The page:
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Workshops, Seminars & Retreats For details, contacts, and online registration when available, go to www.dwtx.org and click on the Events and Calendar tab, then on Church and Other Events and Special Events.

Nov. 11-14, Diocesan Silent Retreat, Moye Center in Castroville. The theme is “The Heavenly Banquet: Food, Desire and Love of the Beloved,” with the Rev. Doug Earle as retreat leader. The cost is $170. More information to come or contact Lou Taylor at lou.taylor@dwtx.org Nov. 11-14, Cursillo #251, Camp Capers. Cursillo is a three-day retreat that offers tools for growing leadership in the church and offering participants opportunities to share the Good News in their environments. Rector is Joyce Gray, Holy Spirit, Dripping Springs, Asst. Rector is Karen Shumway, St. John’s New Braunfels. Spiritual Director is the Rev. Nancy Coon, Holy Spirit, Dripping Springs and Asst. Spiritual Director is the Rev. Ripp Hardaway.  To register online, visit www.dwtx.org, then click on the Events and Calendar tab and Special Events. Nov. 12-13, Seminary of the Southwest Visitors Weekend, Austin. The two-day retreat gives prospective students a feel for seminary life - worship, study, community - and to provide time to ask questions of faculty, staff, and students. Registration and information are available at www. ssw.edu or contact the Admissions Office directly at 512-439-0357 or brobertson@ssw.edu. Nov. 16, 12:30 p.m., Coping with Grief During the Holidays, Christ Episcopal Church, San Antonio. Celeste Miller, Bereavement Associate with Porter Loring, will lead the presentation that is especially for those who have lost loved ones. For more info, call Carol Miller, Pastoral Care Administrator at Christ Church, 210-736-1312

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Dec. 27-31, Icon Workshop, St. Francis Episcopal Church, San Antonio. The Rev. Peter Pearson will lead a five-day icon writing workshop in which participants will be given instruction on making an icon (all materials provided), as well as discussion on spirituality and praying with an icon. No art experience is required. The cost of $350 includes lunch and snacks.  Register at sfciconclass@ gmail.com or call the church office at 696-0834. Jan. – Dec. 2011, Called Back to the Well, Oblate School of Theology, San Antonio.  This course will help clergy and lay leaders deepen the spiritual life of the congregations through worship, education, prayer, discernment, stewardship, and outreach. Facilitators are the Rev. Mary Earle and Rosalyn Falcon Collier. Each month church participants will gather for three hours to focus on a particular aspect of the church. The first meeting will be a retreat on January 14-15, 2011. For more information, visit www.ost.edu. Jan. 20 to Mar. 17, 2011, Discovering the Hidden Ground of Love, Oblate School of Theology, San Antonio. The program is based on  Bridges to Contemplative Living with Thomas Merton, on Thursday afternoons, from 1 to 3 pm.  This small group experience will guide participants toward personal spiritual transformation and a contemplative and peace-filled life style.  Cost is $75; for additional information contact Mario at 210-3411366 ext 226 or visit the website www.ost.edu.  Feb. 4-6, 2011, Barbara Brown Taylor retreat, Mo Ranch, Hunt, Texas. Author, preacher, and speaker Barbara Brown Taylor will speak on her new book An Altar in the World. To view details about the retreat or to download a registration form, visit www. moranch.com.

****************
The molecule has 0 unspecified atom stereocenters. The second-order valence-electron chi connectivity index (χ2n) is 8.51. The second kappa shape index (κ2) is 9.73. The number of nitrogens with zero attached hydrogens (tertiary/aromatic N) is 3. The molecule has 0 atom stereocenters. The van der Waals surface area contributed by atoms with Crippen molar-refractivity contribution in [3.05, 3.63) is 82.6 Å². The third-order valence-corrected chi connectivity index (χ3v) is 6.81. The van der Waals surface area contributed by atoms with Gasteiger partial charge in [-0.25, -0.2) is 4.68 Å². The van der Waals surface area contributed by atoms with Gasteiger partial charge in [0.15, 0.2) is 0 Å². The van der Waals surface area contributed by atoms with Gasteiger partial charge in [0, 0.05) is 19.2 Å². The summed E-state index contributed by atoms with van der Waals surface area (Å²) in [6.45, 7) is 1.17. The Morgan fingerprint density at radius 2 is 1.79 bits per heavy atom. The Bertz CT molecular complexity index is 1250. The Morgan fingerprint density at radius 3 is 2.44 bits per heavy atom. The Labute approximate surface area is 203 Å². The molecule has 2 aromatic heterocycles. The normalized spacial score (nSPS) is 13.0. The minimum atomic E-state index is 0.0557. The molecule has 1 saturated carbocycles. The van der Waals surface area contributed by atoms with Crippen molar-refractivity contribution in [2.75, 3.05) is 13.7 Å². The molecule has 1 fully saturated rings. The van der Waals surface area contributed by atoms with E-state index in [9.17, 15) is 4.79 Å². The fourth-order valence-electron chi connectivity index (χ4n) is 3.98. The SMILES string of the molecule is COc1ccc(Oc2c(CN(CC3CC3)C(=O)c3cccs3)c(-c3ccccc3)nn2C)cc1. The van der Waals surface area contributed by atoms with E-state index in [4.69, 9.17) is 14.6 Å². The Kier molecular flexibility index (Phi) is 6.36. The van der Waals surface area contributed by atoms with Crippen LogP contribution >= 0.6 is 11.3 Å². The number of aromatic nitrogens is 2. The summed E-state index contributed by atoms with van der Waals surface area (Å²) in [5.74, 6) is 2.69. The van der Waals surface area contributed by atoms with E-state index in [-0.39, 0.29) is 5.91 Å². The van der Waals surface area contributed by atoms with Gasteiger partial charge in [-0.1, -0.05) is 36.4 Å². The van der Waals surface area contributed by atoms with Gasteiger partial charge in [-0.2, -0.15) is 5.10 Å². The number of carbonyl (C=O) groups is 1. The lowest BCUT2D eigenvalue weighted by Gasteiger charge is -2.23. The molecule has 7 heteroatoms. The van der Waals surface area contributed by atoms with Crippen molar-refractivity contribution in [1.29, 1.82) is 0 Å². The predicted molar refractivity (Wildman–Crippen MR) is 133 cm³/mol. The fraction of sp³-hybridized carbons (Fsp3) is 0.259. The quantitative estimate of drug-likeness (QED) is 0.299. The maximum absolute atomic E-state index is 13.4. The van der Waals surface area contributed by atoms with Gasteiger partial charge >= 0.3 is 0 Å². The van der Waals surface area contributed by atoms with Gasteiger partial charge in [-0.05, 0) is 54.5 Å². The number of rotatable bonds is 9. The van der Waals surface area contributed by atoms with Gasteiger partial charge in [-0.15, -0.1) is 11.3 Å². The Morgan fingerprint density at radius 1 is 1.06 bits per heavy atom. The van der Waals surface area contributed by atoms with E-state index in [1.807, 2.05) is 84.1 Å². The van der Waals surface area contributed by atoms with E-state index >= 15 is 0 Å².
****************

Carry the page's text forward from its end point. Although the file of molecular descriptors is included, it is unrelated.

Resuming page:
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Reflections

– Fall/Winter 2010


The Last Word Companions Along the Way by The Rt. Rev. Gary Lillibridge